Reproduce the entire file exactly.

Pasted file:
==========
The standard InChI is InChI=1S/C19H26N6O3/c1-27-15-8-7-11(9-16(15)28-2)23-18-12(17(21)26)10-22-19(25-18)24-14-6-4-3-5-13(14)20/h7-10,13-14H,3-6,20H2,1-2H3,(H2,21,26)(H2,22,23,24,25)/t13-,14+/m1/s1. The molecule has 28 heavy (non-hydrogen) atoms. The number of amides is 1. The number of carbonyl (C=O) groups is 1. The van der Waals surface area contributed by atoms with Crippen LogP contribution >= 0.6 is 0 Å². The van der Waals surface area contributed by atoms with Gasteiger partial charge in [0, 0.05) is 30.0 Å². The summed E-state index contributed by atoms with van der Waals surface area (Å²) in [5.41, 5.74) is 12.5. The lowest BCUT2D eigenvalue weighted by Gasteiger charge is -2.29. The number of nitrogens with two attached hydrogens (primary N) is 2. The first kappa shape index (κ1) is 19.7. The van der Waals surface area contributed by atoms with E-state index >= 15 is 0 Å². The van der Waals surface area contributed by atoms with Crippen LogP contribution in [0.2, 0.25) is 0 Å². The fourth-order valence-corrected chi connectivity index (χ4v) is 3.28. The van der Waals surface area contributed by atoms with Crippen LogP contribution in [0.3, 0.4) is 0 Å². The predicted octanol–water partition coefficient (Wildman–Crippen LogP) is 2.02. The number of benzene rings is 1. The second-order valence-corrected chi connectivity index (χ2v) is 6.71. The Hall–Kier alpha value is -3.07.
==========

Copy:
The standard InChI is InChI=1S/C19H26N6O3/c1-27-15-8-7-11(9-16(15)28-2)23-18-12(17(21)26)10-22-19(25-18)24-14-6-4-3-5-13(14)20/h7-10,13-14H,3-6,20H2,1-2H3,(H2,21,26)(H2,22,23,24,25)/t13-,14+/m1/s1. The molecule has 28 heavy (non-hydrogen) atoms. The number of amides is 1. The number of carbonyl (C=O) groups is 1. The van der Waals surface area contributed by atoms with Crippen LogP contribution >= 0.6 is 0 Å². The van der Waals surface area contributed by atoms with Gasteiger partial charge in [0, 0.05) is 30.0 Å². The summed E-state index contributed by atoms with van der Waals surface area (Å²) in [5.41, 5.74) is 12.5. The lowest BCUT2D eigenvalue weighted by Gasteiger charge is -2.29. The number of nitrogens with two attached hydrogens (primary N) is 2. The first kappa shape index (κ1) is 19.7. The van der Waals surface area contributed by atoms with E-state index >= 15 is 0 Å². The van der Waals surface area contributed by atoms with Crippen LogP contribution in [0.2, 0.25) is 0 Å². The fourth-order valence-corrected chi connectivity index (χ4v) is 3.28. The van der Waals surface area contributed by atoms with Crippen LogP contribution in [0.3, 0.4) is 0 Å². The predicted octanol–water partition coefficient (Wildman–Crippen LogP) is 2.02. The number of benzene rings is 1. The second-order valence-corrected chi connectivity index (χ2v) is 6.71. The Hall–Kier alpha value is -3.07.